Death, disease, coming in 2050 says model of model

“Half a million deaths by 2050!”

The Lancet study in a nutshell: Take climate models that don’t work, and guesstimate what might happen to agriculture because of the climate we probably won’t get. Then use those guesses of food production in 2050 to fantasize what that means for human mortality. After all, we don’t know how many people are killed today by “4% less fruit and vege and 0.7% less meat”, but we can estimate what that dietary change will do in 2050 after a medical revolution, 35 years of plant breeding and agricultural changes. Not to mention a few more rounds of global food fads and phases of Vegan, Paleo, Atkins, and 5:2 Fasting. (But how did they factor in the mortality effect from another 2,000 episodes of MasterChef?)

Seriously, CO2 has increased crop yields, and will continue to do so until we hit 1000ppm (or maybe 2000). Around the planet, plants grow in warm places, and shrivel up and die in cold ones. So do people. Cold kills 20 times as many people as heat does. It must take a lot of modeling to calculate “more deaths” from two good outcomes.

Look at where fruit grows. [...]

Global Warming to destroy sea-food as well

It’s a disaster for fish and chip shops. Children won’t know what a sea-food restaurant is.

Our oceans are warming by 0.005 °C per year (if you believe a thermometer system with a 0.5 °C error). But fish that cope with five degrees of natural variation will apparently be devastated by an average rise of five thousands of a degree per year. Who knew?

Earth’s oceans vary from 0 – 30° C. Warm and cold currents wander, eddy currents swirl. Very little of the ocean’s surface is actually at the exact “average” temperature. In any one spot, temperatures can be a full five degrees above or below average (as in this NOAA graph, below).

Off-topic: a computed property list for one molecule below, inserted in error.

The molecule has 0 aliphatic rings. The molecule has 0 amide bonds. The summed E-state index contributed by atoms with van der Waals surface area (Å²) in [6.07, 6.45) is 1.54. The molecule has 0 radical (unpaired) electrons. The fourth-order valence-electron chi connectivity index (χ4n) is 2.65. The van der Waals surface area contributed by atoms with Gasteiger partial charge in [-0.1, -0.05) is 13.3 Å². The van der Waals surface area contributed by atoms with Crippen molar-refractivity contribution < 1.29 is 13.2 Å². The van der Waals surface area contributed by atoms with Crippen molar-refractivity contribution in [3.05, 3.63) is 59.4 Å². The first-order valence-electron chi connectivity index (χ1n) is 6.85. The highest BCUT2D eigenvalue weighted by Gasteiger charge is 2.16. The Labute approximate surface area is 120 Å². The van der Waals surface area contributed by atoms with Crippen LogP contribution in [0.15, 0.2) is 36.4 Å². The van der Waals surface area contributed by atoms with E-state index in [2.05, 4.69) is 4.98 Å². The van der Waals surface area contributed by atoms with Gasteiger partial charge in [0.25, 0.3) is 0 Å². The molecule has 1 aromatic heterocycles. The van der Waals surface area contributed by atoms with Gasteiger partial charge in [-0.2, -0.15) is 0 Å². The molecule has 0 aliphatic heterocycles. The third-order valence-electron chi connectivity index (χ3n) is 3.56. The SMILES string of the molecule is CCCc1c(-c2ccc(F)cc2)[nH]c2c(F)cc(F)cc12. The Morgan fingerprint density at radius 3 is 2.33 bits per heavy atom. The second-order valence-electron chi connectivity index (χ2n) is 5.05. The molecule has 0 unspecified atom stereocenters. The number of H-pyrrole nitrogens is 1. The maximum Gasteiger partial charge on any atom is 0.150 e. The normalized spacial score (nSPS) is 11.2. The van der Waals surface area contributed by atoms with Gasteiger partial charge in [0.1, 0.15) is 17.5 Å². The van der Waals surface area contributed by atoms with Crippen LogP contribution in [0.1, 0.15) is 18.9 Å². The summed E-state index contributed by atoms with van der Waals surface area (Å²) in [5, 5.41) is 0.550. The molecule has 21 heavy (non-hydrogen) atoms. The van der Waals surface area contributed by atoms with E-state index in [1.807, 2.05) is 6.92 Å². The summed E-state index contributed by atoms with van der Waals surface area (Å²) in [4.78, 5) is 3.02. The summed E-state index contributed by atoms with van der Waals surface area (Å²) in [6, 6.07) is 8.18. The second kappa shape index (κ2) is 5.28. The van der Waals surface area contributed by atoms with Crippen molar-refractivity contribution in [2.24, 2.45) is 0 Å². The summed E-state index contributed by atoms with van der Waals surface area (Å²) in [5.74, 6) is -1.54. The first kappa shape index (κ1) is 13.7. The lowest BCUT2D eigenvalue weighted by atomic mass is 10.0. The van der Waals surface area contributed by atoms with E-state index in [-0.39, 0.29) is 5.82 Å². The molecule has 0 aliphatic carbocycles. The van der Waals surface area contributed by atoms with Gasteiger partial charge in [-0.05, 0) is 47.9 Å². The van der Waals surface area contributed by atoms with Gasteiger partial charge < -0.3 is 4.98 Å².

The sea surface temperature varies by up to five degrees from average every day

Humans may well be changing global fish stocks, but why toss in the unscientific advertising for “climate change”? As for the acidification scare, ocean pH changes on a daily basis, and hundreds of studies show that marine life might even benefit from a slight increase in “acidification”.


Seafood supply altered by climate change

The global supply of seafood is set to change substantially and many people will not [...]

Chocolate is the fountain of youth, eat blocks, live long, be slim

We have found the holy grail and it is chocolate. Lo, “Eating 100 g of chocolate daily linked to lowered heart disease and stroke risk”. One hundred grams a day! That’s about a quarter of the average adult woman’s total daily calorie intake. (About one sixth for a man).

So much for the 99% certain consensus that chocolate was junk food.


Eating up to 100 g of chocolate every day is linked to lowered heart disease and stroke risk. The calculations showed that compared with those who ate no chocolate higher intake was linked to an 11% lower risk of cardiovascular disease and a 25% lower risk of associated death.

They base their findings on almost 21,000 adults taking part in the EPIC-Norfolk study…

Around one in five (20%) participants said they did not eat any chocolate, but among the others, daily consumption averaged 7 g, with some eating up to 100 g.

Chocolate was associated with younger age… (we want some of that, right?)

Higher levels of consumption were associated with younger age and lower weight (BMI), waist: hip ratio, systolic blood pressure, inflammatory proteins, diabetes and more regular [...]